Covid-19 News Briefs for Tuesday, September 29, 2020

September 29, 2020

 On Monday, the global death toll from the Covid-19 pandemic surpassed 1 million. The US has the most fatalities with a recorded 205,000 deaths. Ranking second is Brazil at more than 142,000, followed by India where more than 95,500 people have succumbed

 The World Health Organization has announced plans to deploy 120 million $5 affordable Covid-19 testing kits to poor and middle-income nations, starting with Africa

 Moderna has never brought an approved vaccine to the market, yet today it’s one of the leading candidates for the immunization shot and in August, the US government pre-ordered 100 million doses worth $1.5 billion from the biotechnology company. The vaccine is in Phase 3 clinical trials and Moderna expects to have the first authoritative data on the efficacy of the shot by November. American firm Pfizer and its German partner BioNTech promise to have vaccine data from Phase 3 trials by the end of October and unlike Moderna whose clinical trials are limited to the US, Pfizer/BioNTech are also testing their shot in Brazil, Argentina, and Turkey. But the new technology that has allowed both vaccine candidates to develop shots so fast could also prove a challenge: Their doses need to be kept at lower temperatures than most freezers allow, making shipping difficult

 Dr. Anthony Fauci said on Tuesday that kids need to be back in school in areas where the virus is not spreading badly. He called for hybrid learning involving in-person and online classes, depending on the spread of the virus in a community and other mitigation efforts, such as alternating classroom days, mask usage, and protecting teachers who fall into high risk categories. Parents and teachers will ultimately make up their own minds about whether to send children back in to school building, he said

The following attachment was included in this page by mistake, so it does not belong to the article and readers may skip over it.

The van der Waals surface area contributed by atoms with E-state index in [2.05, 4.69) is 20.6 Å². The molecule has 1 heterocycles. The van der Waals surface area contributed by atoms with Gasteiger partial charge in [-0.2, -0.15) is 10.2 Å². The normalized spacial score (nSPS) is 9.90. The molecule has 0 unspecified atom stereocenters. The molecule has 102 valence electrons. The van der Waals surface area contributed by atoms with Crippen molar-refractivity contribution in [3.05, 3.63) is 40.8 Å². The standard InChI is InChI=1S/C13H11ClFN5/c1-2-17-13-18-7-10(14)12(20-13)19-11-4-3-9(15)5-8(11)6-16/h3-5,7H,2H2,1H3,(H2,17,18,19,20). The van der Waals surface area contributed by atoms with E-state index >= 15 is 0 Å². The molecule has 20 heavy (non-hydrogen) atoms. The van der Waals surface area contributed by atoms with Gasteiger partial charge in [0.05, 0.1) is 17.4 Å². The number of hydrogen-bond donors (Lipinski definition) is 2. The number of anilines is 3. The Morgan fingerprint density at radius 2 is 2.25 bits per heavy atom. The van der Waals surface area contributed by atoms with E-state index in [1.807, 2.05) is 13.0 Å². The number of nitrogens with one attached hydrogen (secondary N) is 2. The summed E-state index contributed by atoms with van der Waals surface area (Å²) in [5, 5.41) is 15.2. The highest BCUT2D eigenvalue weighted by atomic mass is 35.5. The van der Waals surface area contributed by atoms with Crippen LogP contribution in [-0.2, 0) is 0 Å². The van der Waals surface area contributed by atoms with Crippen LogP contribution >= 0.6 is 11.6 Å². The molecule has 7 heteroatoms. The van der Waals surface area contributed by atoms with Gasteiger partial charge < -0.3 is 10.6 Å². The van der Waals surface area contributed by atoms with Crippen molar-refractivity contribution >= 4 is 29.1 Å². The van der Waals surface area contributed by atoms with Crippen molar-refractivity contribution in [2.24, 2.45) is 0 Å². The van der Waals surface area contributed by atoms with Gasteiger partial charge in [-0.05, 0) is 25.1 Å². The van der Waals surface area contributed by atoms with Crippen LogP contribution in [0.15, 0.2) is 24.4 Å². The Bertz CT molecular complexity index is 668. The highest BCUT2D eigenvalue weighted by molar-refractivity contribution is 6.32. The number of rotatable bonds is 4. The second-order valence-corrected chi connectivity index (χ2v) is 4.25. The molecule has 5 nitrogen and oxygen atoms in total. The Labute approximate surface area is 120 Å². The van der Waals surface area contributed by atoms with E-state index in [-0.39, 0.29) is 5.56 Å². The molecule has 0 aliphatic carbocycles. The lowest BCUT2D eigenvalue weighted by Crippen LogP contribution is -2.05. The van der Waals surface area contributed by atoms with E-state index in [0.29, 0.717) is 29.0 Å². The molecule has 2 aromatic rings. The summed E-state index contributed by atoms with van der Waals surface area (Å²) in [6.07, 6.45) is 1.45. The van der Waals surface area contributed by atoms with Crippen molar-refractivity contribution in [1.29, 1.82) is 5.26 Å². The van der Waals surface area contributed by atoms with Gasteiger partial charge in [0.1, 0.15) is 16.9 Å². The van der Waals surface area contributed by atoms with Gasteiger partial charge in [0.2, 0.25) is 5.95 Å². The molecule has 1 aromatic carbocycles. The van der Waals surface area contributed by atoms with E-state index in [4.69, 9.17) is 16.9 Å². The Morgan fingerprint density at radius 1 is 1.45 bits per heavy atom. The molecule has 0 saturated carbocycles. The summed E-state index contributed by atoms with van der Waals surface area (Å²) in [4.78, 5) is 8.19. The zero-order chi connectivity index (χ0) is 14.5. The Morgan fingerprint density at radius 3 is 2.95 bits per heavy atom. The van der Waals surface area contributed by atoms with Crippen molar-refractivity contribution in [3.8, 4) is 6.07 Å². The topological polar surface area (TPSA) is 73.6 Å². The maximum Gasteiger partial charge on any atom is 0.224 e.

 The federal government will begin distributing millions of rapid coronavirus tests to states this week and urged governors to use them to reopen schools for students in kindergarten through 12th grade. The move to vastly expand US testing comes as confirmed new Covid-19 cases remain elevated at more than 40,000 a day and experts warn of a surge in infections during the colder months ahead. The tests will come from a previously announced supply of 150 million ordered from Abbott Laboratories — a rapid test, the size of a credit card, is the first that does not require specialty computer equipment to process and delivers results in 15 minutes

 Starting October 1, several private health insurers will no longer fully pay for virtual visits under certain circumstances — effectively reinstituting costs for patients reliant on the virtual care that has been heralded as a lifeline at a time when Covid-19 is still killing more than 700 Americans each day. The insurance giant UnitedHealthcare is ending a virtual visit benefit not related to Covid-19, and Anthem will also stop waiving the cost of copays, coinsurance, and deductibles for virtual visits not related to Covid-19  Following the temporary closures of the Tennessee Titans and Minnesota Vikings team facilities due to Covid-19 precautions, NFL Commissioner Goodell issued a league-wide memo calling for all personnel to remain diligent in implementing health and safety protocols to the full extent.

 The Covid-19 pandemic has brought substantial layoffs to Walt Disney Co’s massive theme park operations. The Burbank-based company said Tuesday that it would lay off 28,000 employees at its domestic parks division, which includes Disneyland Resort in Anaheim and Walt Disney World in Orlando, FL. The company’s parks